…about what they're doing to my Army was brought to the front of my mind by this from Glenn Greenwald
...the most consequential force pushing Americans to lose their instinctive resistance to war was probably the First Persian Gulf War -- everyone's favorite. It was the first fully televised war, and it made war seem like nothing more significant than killing bad people by zapping them from the sky with super high-tech, precision weaponry that risked nothing -- war as video game, cheered on safely and clinically from a distance.
To no small degree, public acceptance of the notion of video game warfare was essential to the Bush/Rumsfeld vision of a reformed military. Before the current carnage in Iraq, people had started to accept the idea that other people, the "boots on the ground" people, were largely irrelevant to modern warfare. Mundane tasks could be contracted out - the developing world seems to be chock full of people who want to cook and clean for American G.I.s, after all - and other than the guys who would guide the radio controlled drones and smart weapons all we would need would be a couple brigades of Green Berets to handle special, generally covert, missions, whether raids or rescues.
We're far more aware today, sadly, that there are still wars that require thousands of our fellow citizens to be maimed and killed. We seem less aware, or less concerned at any rate, about how small the distribution of that risk has become. A in response to my post about the extension of a Minnesota National Guard unit's tour of Iraq as an element of the Bush escalation brought that to mind. If, the commenter opined, they didn't like it, "They shouldn't have joined the National Guard."
Why? Because they should have known that the commitments in force at the time of their enlistment, commitments about the conditions required for, and the duration and frequency, of a call-up to an overseas combat deployment were just silly putty to the government they serve? Because they understood that a radical restructuring of our force structure was being undertaken that would require extraordinary sacrifice by the remaining troops to maintain a deployment that is, at best, modest to the point of inadequacy?
Of course they should have joined the National Guard. Or the Army Reserves. Or the active duty military. Lots of people should, many more, in fact, than do. That, of course, is a general proposition. I wouldn't counsel anyone to join this Army, at this time. It's not just the insanity of the current conflict. Deployment to combat is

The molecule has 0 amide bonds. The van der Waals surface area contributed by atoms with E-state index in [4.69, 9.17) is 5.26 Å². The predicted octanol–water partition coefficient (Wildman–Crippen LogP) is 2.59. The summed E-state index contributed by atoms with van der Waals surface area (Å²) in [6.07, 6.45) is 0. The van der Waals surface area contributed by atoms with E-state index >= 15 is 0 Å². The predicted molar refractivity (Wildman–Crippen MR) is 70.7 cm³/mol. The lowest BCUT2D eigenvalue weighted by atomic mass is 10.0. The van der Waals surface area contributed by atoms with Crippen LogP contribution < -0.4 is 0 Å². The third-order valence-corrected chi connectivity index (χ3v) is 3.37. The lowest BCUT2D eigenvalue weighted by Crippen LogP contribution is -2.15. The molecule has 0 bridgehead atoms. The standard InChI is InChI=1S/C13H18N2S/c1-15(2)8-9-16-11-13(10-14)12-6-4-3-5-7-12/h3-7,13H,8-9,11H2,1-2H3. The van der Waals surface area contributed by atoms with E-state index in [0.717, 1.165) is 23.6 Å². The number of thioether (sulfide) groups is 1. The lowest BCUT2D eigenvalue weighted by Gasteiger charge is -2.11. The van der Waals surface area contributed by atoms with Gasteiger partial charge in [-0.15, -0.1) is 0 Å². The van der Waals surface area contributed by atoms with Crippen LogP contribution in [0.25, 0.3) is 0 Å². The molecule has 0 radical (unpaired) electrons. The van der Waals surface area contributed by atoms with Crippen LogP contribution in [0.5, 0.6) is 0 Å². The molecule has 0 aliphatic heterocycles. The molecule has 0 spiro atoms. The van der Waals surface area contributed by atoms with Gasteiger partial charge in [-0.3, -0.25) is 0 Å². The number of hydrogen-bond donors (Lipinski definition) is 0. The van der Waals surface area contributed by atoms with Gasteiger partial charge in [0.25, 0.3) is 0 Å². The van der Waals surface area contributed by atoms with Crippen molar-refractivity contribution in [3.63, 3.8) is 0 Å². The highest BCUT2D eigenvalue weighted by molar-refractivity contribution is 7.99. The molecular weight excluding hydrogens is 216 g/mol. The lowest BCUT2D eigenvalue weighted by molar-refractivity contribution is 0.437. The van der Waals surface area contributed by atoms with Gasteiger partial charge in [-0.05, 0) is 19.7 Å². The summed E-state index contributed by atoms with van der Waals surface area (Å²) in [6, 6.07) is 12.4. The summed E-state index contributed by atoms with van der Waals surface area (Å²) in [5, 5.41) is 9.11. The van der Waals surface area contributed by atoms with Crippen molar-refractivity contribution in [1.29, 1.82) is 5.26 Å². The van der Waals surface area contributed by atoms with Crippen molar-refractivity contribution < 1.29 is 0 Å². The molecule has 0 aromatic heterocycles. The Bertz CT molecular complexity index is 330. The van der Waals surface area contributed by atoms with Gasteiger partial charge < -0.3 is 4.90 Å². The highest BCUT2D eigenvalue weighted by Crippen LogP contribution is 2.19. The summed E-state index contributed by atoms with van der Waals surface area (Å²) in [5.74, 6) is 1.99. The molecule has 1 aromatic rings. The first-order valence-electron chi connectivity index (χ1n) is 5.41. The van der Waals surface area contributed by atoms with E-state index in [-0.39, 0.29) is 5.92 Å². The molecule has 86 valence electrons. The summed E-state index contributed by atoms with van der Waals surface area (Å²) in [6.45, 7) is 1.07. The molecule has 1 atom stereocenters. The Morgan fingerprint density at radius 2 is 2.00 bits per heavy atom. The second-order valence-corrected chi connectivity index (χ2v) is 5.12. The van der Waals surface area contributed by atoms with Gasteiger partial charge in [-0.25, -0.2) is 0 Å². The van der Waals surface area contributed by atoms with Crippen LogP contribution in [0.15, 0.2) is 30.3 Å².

an undeniable risk of military service. It's the responsibility of leadership, military and civilian, to insure that such a deployment, however, is vial to the interests of the American people, lawful in the world community and that it is the only means by which America's vital interests can be served. The present circumstances are clear evidence of leadership failure, both civilian and military.
To sweep the sacrifices of our ground troops, from any force component, away with "They shouldn't have joined…," though, is nonsensical. We need a National Guard, and an Army Reserve, and an Army, Navy, Air Force, Coast Guard and Marine Corps. Some Americans will always have to wear the uniform in service to the rest of America. More, in principle, should. Of course, principles have a way of running up against hard facts, and the hard fact is when the Commander in Chief is contemptuous of the sacrifices he demands, the recruiter's office should become a lonely place. Contemptuous? Well, there's this, from Bush's 60 Minutes appearance (via mcjoan
Pelley: In Vietnam as you know, you served 365 and you were done.
Bush: This is a different situation. This is a volunteer army. In Vietnam, it was, ‘We’re going to draft you and you’re going to go for a year.'
Only a man who never kept a short-timer's calendar could say that. Of course, it's not true. My entire basic training platoon was made up of Regular Army (enlisted) troop. Most of my unit in Vietnam was made up of R.A.s. Our tours were identical to our conscripted comrade's tours. It had nothing to do with being drafted or not. In Vietnam it was "If you get sent, it's for a year. You might be asked
to extend, and if you re-up you might get sent again. But you're being sent for a year." Bush is making the same comment as my dismissive commenter - if they didn't want successive extended tours of a war that a majority of their countrymen don't want them sent to at all, let alone again, they shouldn't have enlisted.
Of course, no one enlists in the National Guard with that kind of expectation. Their recruiter doubtless spun tales of crowd control and emergency response, but the sandbags they expected to fill were to hold back floods, not bullets. Even active Reservists have traditionally expected their first call-up to consist of picking up some home front slack when the 'big' Army gets sent away.
There's no big Army left, alas. The Army today is a third smaller than the one we had for the video game war. Recruiting claims turned out to be, well, what recruiting claims have too often been.
But we can't blame that on the recruits. Some degree of blame rests on anyone who imagined that war would no longer require thousands of other Americans to be maimed and killed, that war could somehow be clean, or cheap. It's not a matter of whether people should join the military, but whether we'll create a military they should join. We need them. We need a lot more of them, actually...